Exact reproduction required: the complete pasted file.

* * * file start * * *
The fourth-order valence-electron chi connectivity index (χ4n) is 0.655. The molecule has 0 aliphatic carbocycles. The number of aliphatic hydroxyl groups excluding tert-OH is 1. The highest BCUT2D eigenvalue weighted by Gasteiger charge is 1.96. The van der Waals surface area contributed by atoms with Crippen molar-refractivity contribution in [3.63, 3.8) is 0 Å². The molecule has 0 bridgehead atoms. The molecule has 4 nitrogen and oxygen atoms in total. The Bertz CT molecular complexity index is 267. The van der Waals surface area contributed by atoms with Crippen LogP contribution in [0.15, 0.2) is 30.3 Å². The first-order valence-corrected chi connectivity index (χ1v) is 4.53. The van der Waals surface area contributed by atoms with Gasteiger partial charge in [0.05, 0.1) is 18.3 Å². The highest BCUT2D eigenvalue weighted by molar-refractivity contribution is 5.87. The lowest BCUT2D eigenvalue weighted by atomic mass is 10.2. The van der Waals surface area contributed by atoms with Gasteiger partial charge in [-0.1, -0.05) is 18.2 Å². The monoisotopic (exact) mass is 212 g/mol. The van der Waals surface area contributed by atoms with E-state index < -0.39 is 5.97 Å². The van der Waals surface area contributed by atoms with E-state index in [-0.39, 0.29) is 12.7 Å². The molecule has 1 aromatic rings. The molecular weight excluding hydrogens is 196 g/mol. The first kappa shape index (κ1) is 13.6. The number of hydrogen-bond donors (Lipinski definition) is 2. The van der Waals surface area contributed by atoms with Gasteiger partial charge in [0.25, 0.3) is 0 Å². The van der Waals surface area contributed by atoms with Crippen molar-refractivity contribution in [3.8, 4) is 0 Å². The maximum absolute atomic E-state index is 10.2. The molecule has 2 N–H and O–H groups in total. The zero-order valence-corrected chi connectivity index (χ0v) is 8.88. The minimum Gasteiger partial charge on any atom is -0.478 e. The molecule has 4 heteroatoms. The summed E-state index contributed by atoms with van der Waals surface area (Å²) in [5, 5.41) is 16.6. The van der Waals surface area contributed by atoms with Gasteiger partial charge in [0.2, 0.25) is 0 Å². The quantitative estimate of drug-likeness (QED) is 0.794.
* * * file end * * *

The fourth-order valence-electron chi connectivity index (χ4n) is 0.655. The molecule has 0 aliphatic carbocycles. The number of aliphatic hydroxyl groups excluding tert-OH is 1. The highest BCUT2D eigenvalue weighted by Gasteiger charge is 1.96. The van der Waals surface area contributed by atoms with Crippen molar-refractivity contribution in [3.63, 3.8) is 0 Å². The molecule has 0 bridgehead atoms. The molecule has 4 nitrogen and oxygen atoms in total. The Bertz CT molecular complexity index is 267. The van der Waals surface area contributed by atoms with Crippen LogP contribution in [0.15, 0.2) is 30.3 Å². The first-order valence-corrected chi connectivity index (χ1v) is 4.53. The van der Waals surface area contributed by atoms with Gasteiger partial charge in [0.05, 0.1) is 18.3 Å². The highest BCUT2D eigenvalue weighted by molar-refractivity contribution is 5.87. The lowest BCUT2D eigenvalue weighted by atomic mass is 10.2. The van der Waals surface area contributed by atoms with Gasteiger partial charge in [-0.1, -0.05) is 18.2 Å². The monoisotopic (exact) mass is 212 g/mol. The van der Waals surface area contributed by atoms with E-state index < -0.39 is 5.97 Å². The van der Waals surface area contributed by atoms with E-state index in [-0.39, 0.29) is 12.7 Å². The molecule has 1 aromatic rings. The molecular weight excluding hydrogens is 196 g/mol. The first kappa shape index (κ1) is 13.6. The number of hydrogen-bond donors (Lipinski definition) is 2. The van der Waals surface area contributed by atoms with Gasteiger partial charge in [0.25, 0.3) is 0 Å². The van der Waals surface area contributed by atoms with Crippen molar-refractivity contribution in [3.8, 4) is 0 Å². The maximum absolute atomic E-state index is 10.2. The molecule has 2 N–H and O–H groups in total. The zero-order valence-corrected chi connectivity index (χ0v) is 8.88. The minimum Gasteiger partial charge on any atom is -0.478 e. The molecule has 4 heteroatoms. The summed E-state index contributed by atoms with van der Waals surface area (Å²) in [5, 5.41) is 16.6. The van der Waals surface area contributed by atoms with Gasteiger partial charge in [0.2, 0.25) is 0 Å². The quantitative estimate of drug-likeness (QED) is 0.794.